Sergey Markov, Chief of the R&D Division at SberDevices, specially for TuringPost

Challenges

The vast amounts of resources being deployed to advance AI in Russia are confronting several key obstacles that threaten the future development of the field, particularly concerning resource-intensive general-purpose public models. These challenges include:

  • Brain Drain: Various estimates suggest that between 500,000 and 1.2 million individuals have emigrated from the country, a significant number of whom are from high-tech sectors.

  • Hardware Constraints: The lack of access to bulk ordering of AI-specific GPUs cripples the pace of innovation and experimentation.

  • Censorship Constraints: The models must be designed to consider censorship, leading to inherent limitations. Most Russian chatbots, for example, refuse to discuss the war (or the "special military operation," the official euphemism for the Russian invasion of Ukraine), do not respond to questions about opposition figures, and exhibit biases such as refusing to render images of Ukrainian soldiers while agreeing to draw Russian ones.

These stumbling blocks not only limit the potential of AI in Russia but also cast a shadow on the ethical integrity of the nation's technological advancements, calling into question the objectivity and freedom of the technology within the country's borders.

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AI in Business

First, a few words on the state of business in Russia by the second year of the war. Essentially, the government is engaged in a war that is costly both financially (Reuters estimates that the expenditure for 2023 will amount to $100 billion, about a third of the entire public budget) and in terms of human capital (it's hard to get a trustworthy estimate due to the 'fog of war', but the US Joint Chiefs of Staff assume 300,000 casualties on the Russian side, with somewhere in the ballpark of a million leaving the country).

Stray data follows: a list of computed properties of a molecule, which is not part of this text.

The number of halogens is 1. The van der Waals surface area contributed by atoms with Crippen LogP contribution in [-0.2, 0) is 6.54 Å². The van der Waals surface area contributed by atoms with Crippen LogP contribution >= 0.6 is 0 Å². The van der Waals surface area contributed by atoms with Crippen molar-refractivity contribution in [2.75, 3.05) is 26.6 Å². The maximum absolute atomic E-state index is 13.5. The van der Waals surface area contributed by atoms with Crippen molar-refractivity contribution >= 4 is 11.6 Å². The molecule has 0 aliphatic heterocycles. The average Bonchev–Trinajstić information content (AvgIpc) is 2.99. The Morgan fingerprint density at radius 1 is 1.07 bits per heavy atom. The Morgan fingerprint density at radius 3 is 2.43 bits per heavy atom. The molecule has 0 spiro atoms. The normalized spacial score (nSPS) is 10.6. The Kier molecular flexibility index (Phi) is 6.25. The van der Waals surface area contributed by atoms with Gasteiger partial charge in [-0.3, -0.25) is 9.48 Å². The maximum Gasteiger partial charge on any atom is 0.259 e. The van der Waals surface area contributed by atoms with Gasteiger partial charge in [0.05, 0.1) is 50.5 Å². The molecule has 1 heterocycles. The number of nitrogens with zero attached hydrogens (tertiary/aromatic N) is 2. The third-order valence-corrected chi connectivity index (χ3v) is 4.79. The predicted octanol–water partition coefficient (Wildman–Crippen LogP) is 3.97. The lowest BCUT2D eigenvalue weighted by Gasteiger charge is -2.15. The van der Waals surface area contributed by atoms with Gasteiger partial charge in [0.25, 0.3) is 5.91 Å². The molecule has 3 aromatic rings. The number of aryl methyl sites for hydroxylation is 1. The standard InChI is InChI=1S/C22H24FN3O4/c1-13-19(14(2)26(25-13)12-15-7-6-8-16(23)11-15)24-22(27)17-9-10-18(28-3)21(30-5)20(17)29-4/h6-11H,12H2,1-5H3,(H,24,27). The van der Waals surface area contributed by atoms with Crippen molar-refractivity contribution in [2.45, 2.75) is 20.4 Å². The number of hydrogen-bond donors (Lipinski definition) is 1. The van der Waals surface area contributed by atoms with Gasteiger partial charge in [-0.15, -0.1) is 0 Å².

It's the extremely adaptable Russian entrepreneurs who are keeping the economy from fully spiraling out of control. AI is also used as a tool to counterbalance the lack of human resources.

Retailers like X5 use AI to replace human data analysis at basically every level, from logistics and warehousing to user experience and personal promo. They claim that if the quality of store replenishment forecast grows by just 1%, then due to the effect of business scale, the introduction of new technologies will already pay off. Digital storefronts like Ozon (for businesses) and Avito (for individuals) use AI to moderate product descriptions, leaving the more difficult cases for human moderators.

One of the key industries where AI is most actively being integrated is medicine. According to the National Center for the Development of AI, 16% of healthcare organizations in Russia are already implementing AI, but 78% of them are in the pilot project stage. The report cites a variety of trends, including data extraction from real-world data; the development of mobile health (mHealth); predictive analytics and the creation of digital twins for modeling dynamic processes in the patient's body; the use of AI to train nursing staff; the development of surgical robots for healthcare; the use of AI to develop individual health insurance programs and facilitate the routine work processes of medical workers.

It is hard to ascertain whether these trends are significant or even real, as this information comes from official government sources, who have a vested interest in promoting this.

Another popular use of AI is in the financial sector, where lending approval or refusal has been mostly automated, taking minutes instead of days, according to Vedomosti.

When considering all the above-mentioned tools, it is unclear whether there are safeguards in place to protect marginalized communities from confirmation bias. There doesn't seem to be much conversation on the topic, and official comments rarely touch on this.

Government and Surveillance

The Russian government has shown interest in AI for many years now. In 2017, President Vladimir Putin stated that whoever becomes a leader in AI will rule the world. Two years later, Putin signed a national strategy for the development of artificial intelligence. In 2021 alone, the government allocated 1.4 billion rubles for grants to AI developers. At the same time, plans were announced to create a directorate for the development of artificial intelligence under the Ministry of Defense (and, apparently, it really worked). The head of the ministry, Sergei Shoigu, said that they were producing combat robots capable of working without operators.